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Meet Wharton’s New City Manager

In an unanimous vote, Wharton City Council named Joseph R. Pace as the finalist in its city manager search. Pace replaces Andres Garza Jr. as Wharton City Manager.

Today, June 15, Pace officially began his tenure with the City of Wharton. 

Becoming a manager

Joseph R. Pace served three years as an infantryman in the United States Army. He earned his Bachelor of Science and Master of Public Administration from Lamar University in Beaumont. He obtained his Professional Community & Economic Development certification in 2019 from the Community Development Institute at Lone Star College, and completed a Graduate Certificate in Urban & Regional Planning from the University of Texas at El Paso in 2020. 


After receiving sound advice from Beaumont City Manager Kyle Hayes, Pace began his career in public service in 2007 as a Court Administrator for the City of Copperas Cove, Texas. 

“When I started the MPA program at Lamar University, I focused my classes towards city government,” Pace told The County Gin. “I interviewed the Beaumont city manager and said, ‘You know, I’m thinking about making a change to get into city government.’  

“I was in my early thirties. I didn’t know if I was too old. But [Hayes] told me to, ‘get into a city and work your butt off. They’ll recognize your talent and you’ll get promoted.’ The city manager of Copperas Cove took a chance on me with no city experience as court administrator.”


While in that position and because he had obtained his Masters, Pace was assigned to the city manager’s executive staff.

“Even though I was mid-level at best, she still gave me the opportunity to see behind the curtain as executive staff,” Pace said. “I was able to look at how the city was run.”

He went on to serve as the interim city planner, and ultimately, was assigned as the director of parks and recreation for the city of Copperas Cove.


Pace became the city manager for the City of Lorena in December 2015. Throughout his tenure with Lorena, he served on the WMARSS Board of Directors, Policy Board of the Waco Metropolitan Planning Organization, and as Co-chair of the Area Economic Development Corporation.

He is a member of the Texas City Management Association, where he serves on the TCMA Advocacy Committee, American Planners Association, Texas Floodplain Managers Association, and the International Council of Shopping Centers.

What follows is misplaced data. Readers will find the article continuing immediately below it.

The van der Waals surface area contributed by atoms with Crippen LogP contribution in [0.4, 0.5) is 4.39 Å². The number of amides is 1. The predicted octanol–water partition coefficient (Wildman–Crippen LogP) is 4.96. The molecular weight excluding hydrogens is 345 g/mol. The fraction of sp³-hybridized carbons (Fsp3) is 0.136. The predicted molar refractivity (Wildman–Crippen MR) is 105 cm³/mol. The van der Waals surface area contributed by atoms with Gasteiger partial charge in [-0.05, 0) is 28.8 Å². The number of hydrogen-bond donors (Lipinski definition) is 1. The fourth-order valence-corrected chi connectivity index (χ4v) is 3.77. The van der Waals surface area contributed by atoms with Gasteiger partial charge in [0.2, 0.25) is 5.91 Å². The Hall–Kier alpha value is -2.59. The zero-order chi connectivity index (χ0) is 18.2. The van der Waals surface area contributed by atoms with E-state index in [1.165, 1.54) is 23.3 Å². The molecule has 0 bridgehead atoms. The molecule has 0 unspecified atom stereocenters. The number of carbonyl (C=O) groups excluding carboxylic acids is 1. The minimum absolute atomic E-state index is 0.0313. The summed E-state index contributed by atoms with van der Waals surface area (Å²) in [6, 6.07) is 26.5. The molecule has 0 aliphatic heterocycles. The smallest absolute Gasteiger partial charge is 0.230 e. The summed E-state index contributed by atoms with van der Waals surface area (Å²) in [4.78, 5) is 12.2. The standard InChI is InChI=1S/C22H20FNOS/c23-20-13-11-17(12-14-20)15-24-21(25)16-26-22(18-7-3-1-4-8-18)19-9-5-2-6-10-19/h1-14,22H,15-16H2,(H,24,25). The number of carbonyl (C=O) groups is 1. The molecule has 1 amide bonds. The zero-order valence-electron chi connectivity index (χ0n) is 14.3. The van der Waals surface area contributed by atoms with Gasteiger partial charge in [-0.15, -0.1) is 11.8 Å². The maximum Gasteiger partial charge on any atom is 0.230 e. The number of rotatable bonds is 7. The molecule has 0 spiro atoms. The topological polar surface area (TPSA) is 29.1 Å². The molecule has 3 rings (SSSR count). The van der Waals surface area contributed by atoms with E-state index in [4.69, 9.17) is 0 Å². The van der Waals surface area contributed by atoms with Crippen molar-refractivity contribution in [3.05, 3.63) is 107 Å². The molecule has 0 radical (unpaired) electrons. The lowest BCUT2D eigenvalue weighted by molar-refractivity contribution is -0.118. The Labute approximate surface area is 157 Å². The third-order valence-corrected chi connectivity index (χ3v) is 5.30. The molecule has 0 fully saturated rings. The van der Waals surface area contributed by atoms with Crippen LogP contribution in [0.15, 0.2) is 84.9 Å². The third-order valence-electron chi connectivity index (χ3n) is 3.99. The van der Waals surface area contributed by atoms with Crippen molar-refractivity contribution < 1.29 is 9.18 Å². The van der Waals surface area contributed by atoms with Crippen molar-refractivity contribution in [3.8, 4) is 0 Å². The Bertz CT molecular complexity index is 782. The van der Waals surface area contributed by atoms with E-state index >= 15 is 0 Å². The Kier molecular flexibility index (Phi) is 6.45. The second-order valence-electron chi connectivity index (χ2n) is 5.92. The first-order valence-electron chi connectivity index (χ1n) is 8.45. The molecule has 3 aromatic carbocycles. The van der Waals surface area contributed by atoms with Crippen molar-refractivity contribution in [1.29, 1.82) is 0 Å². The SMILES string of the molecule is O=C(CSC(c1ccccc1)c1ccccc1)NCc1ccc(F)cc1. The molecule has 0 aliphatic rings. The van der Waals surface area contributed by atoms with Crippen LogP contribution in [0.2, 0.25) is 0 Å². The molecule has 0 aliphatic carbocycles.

Coming to Wharton

After seeing the Wharton city manager position wasn’t fulfilled three months from the initial posting, Pace decided to throw his name into the hat. 

“No matter what part of the state I was in, I always ran across someone that knew someone from Wharton, and they would always speak very highly of that person,” Pace told The Gin. “Even when I announced that I was interviewing for Wharton, everyone that I came across said great things about the city.

“While I was interviewing, I took time to drive around town. I mean, I drove through every neighborhood to get a feel for the community. Every person I saw, whether they were busy working on something or just walking down the road, stopped and waved. 

“That really showed that we have some great people here.”

Pace knew that in order for him to leave Lorena, the next city would have to be on the edge of growth.

“The reputation of Wharton is that it is a great hometown, but also that it is about to grow,” he said. “Wharton has many projects, like the levee, that will greatly benefit the city and it’s bound to grow. Now, what comes with that growth, that is up to us. It’s going to be a managed growth for sure.”

Mayor Tim Barker said that Pace’s leadership style set him apart from the other applicants. 

“I liked his personality and leadership style,” Barker told The Gin. “His ideas for Wharton’s future are right along with ours. I am confident he will be able to come in and carry this city forward.”

Barker mentioned that Pace would have big shoes to fill, and to that Pace said, “I’m ready.”

“I’ve already told the staff that I have met, that I know I’m going to hear, ‘oh, Mr. Garza did it this way,’ or, ‘You replaced Mr. Garza’, and I’m ready for it,” Pace said. “I’m not new to it. With the city of Lorena, I faced the same. 

“When I spoke with Mr. Garza, I told him, ‘This is your legacy. I understand that you have worked extremely hard to get Wharton to where it is today. I value that; I understand that; and I will honor that. I’m not going to do anything to taint that. I am going to work to continue that legacy and build on it.”

First task

One of Pace’s main items on his list is to build relationships with neighboring entities. 

“I’m going to make direct efforts to extend friendships to the county, local municipalities, the junior college, and local schools,” he said. “Relationships that our city will reap benefits from, that’s what I want to focus on. If they aren’t there, I want to establish them. If they are there, I want to cultivate them.”

Pace along with his wife, Lori, and the couple’s three dogs will make their way in Wharton shortly following Pace’s introduction.

Those wishing to welcome Mr. Pace can do so by contacting the City of Wharton at 979-532-2491. 

Please join The Gin in welcoming Wharton’s newest city manager — Joseph R. Pace.

Jessica Hartmanhttps://www.thecountygin.com
Jessica Hartman is the publisher of The County Gin and a realistic dreamer with creative expression. She can be reached at jessica@thecountygin.com or (979) 533-0122, but careful — she's a talker.

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